On Sun, 11 Apr 1999, Matthew Dillon wrote:

> :It seems that something has broken the good ol' swap behavior. For instance,
> :I have my user-limits set to unlimited and I run something which uses up
> :all RAM. Mallocing never FAILS in the program, as brk() doesn't fail, as etc
> :etc etc. But mallocing continues, all swap space gets used, and both the
> :runaway process and the next biggest gets killed (XF86, of course).
> :  Matt, perhaps you can shed light on
> :     a. why mallocs still succeed after
> :swap_pager: out of swap space
> :swap_pager_getswapspace: failed
> :        is displayed
> :     b. why the process continues and gets killed TWICE, or two different
> :             processes get killed
> :?
> :
> : Brian Feldman                _ __ ___ ____  ___ ___ ___  
>     The thing with the processes getting killed twice or two different
>     processes being killed is due to the latency between sending the signal
>     to kill the process and the process actually going away.  In order to be
>     killed, the process must be woken up and allowed to run.

Then let's make sure the kill waits before it does that.

>     malloc() still succeeds because it isn't actually touching the new memory,
>     and so the system doesn't actually reserve the memory as of the time of
>     the system call.  That is done by the user program later on after malloc()
>     returns.  malloc()'s limitations are based on the process resources, not
>     available memory.

I use the memory as soon as it's malloced. If it reserves a page, then
pagefaults it into existence, the VM system knows that that page is now
allocated. When I malloc the last available page for user use, the VM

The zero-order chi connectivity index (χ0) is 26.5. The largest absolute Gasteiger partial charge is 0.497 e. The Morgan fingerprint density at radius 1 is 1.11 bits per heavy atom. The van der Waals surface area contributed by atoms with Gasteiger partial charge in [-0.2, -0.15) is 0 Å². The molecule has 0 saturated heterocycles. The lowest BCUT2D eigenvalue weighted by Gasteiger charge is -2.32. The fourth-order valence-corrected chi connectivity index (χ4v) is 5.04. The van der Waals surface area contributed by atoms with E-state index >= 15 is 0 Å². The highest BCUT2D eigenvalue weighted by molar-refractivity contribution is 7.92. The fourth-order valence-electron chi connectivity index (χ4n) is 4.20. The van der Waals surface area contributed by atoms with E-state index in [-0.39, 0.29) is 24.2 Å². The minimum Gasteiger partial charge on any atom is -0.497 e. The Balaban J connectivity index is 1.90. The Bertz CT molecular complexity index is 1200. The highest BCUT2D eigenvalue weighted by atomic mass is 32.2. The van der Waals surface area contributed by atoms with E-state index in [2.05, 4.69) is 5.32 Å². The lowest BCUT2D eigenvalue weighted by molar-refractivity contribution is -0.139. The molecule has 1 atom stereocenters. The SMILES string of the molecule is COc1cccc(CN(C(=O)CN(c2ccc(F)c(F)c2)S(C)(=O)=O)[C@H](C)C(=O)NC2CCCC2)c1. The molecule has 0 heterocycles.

system knows that it's the last page. I dirty it, and there are none
free. If I malloc(), I want to know that there is no more memory, not
have my process killed. This is POMA.

Previously, the POLA, a NULL getting returned, WORKED CORRECTLY. It did this
for a long time. My little test program always showed this, and shows
that now something was broken. I'll attach it to the end.

>     It would not be appropriate to make malloc() fail in this situation 
> because
>     this would result in N random programs getting malloc() failures rather
>     then one or two processes getting killed.  Having N random processes get
>     malloc() failures can lead to serious instability with processes.

Only bad code doesn't check return values of malloc().

>     What might help in a situation like this would a way to flag certain
>     processes as being 'very important' ... that should only be killed as
>     a last resort, even if they have a relatively large RSS.

Yes, I was thinking of something like this for the X server.

>                                           -Matt
>                                           Matthew Dillon 
>                                           <dil...@backplane.com>

 Brian Feldman                _ __ ___ ____  ___ ___ ___  
 gr...@unixhelp.org                _ __ ___ | _ ) __|   \ 
     FreeBSD: The Power to Serve!      _ __ | _ \__ \ |) |
         http://www.freebsd.org           _ |___/___/___/ 


#include <stdio.h>
#include <stdlib.h>
#include <string.h>
#define SIZE 1024*1024

#ifdef OTHER_VER
const unsigned int junk[] = {

main(void) {
        int count, yep = 0;
        void *stfu[SIZE];
        void *mem;

        for (count = 0; count < SIZE; count++) {
                if ((mem = stfu[count] = malloc(1024))) {
                        int where;
                        printf("%p (%i) malloc'd\n", stfu[count], count);
                        for (where = 0; where < (1024 / sizeof(unsigned)); 
                                ((unsigned *)mem)[where] =
#ifdef OTHER_VER
#ifdef OTHER_VER
                                        % 4]
/*      free(stfu[yep--]); */
        for (count = 0; count < yep; count++) {
                int where;

                mem = stfu[count];
                for (where = 0; where < (1024 / sizeof(unsigned)); where++)
                                if (((unsigned *)mem)[where] !=
#ifdef OTHER_VER
#ifdef OTHER_VER
                                        % 4]
                                                ) {
                                        fprintf(stderr, "memory check failed at 
%i of %i:\n"
                                                        "%#x != %#x\n", count, 
#ifdef OTHER_VER
#ifdef OTHER_VER
                                                        % 4]
                printf("%i free'd\n", count);
        if (yep != SIZE) {
                printf("mallocs failed at %i\n", yep);
                exit (1);
                exit (0);

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